How to Drive Customers Away AT&T Style

August 27, 2010 at 9:48 AM Leave a comment

A couple of days ago I offered a general primer on driving customers away. Now here’s a specific example.

A colleague of mine who uses AT&T recently called customer service. That went fine – they fixed his problem in a professional manner. But then he got an automated callback from the company asking him to complete a survey. The voice said:

“If you are the person who recently interacted with the automated telephone system on the phone, and you can participate now, Press1. If you do wish to participate, we thank you for your business and look forward to serving you the next time. You can simply hang up.”

[He presses 1]

“… Press 1. If you do wish to participate. We thank you for your business and look forward to serving you the next time. You can simply hang up.”

[He presses 1 again]

“… Press 1. If you do wish to participate. We thank you for your business and look forward to serving you the next time. You can simply hang up.”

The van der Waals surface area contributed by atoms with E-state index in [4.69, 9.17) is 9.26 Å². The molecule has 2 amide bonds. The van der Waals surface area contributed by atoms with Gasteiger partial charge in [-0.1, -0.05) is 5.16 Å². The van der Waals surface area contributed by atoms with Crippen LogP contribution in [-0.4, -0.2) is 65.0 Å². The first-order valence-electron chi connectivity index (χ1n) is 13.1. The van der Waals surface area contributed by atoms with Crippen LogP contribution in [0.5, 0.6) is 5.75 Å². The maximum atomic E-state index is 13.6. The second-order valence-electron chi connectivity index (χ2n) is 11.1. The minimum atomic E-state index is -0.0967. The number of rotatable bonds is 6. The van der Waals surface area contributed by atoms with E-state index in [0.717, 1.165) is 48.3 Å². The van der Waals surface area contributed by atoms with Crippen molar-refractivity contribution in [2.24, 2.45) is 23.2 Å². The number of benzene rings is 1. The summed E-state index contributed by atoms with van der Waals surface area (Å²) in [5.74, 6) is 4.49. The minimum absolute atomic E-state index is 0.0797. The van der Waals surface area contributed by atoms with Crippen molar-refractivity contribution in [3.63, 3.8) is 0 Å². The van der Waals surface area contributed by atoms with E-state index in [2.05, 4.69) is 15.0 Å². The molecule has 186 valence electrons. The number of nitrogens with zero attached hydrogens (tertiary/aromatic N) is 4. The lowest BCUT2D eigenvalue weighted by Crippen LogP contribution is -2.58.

[He presses 1 again]

“… Press 1. If you do wish to participate. We thank you for your business and look forward to serving you the next time. You can simply hang up.”

[He simply hangs up]

Advertisements

Entry filed under: Uncategorized. Tags: .

How to Drive Customers Away With a Survey Is Permission Marketing Dead?

Leave a Reply

Fill in your details below or click an icon to log in:

WordPress.com Logo

You are commenting using your WordPress.com account. Log Out / Change )

Twitter picture

You are commenting using your Twitter account. Log Out / Change )

Facebook photo

You are commenting using your Facebook account. Log Out / Change )

Google+ photo

You are commenting using your Google+ account. Log Out / Change )

Connecting to %s

Trackback this post  |  Subscribe to the comments via RSS Feed


Thompson Morrison

Thompson Morrison

About Thompson

As CEO of FUSE Insight, Thompson Morrison uses powerful new web interviewing technologies to help businesses better align their brand with the needs and aspirations of their customers. Learn more at www.fuseinsight.com

 

"The single most significant strategic strength that an organization can have is not a good strategic plan, but a commitment to strategic listening on the part of every member of the organization." -- Tom Peters

Subscribe

twitter

%d bloggers like this: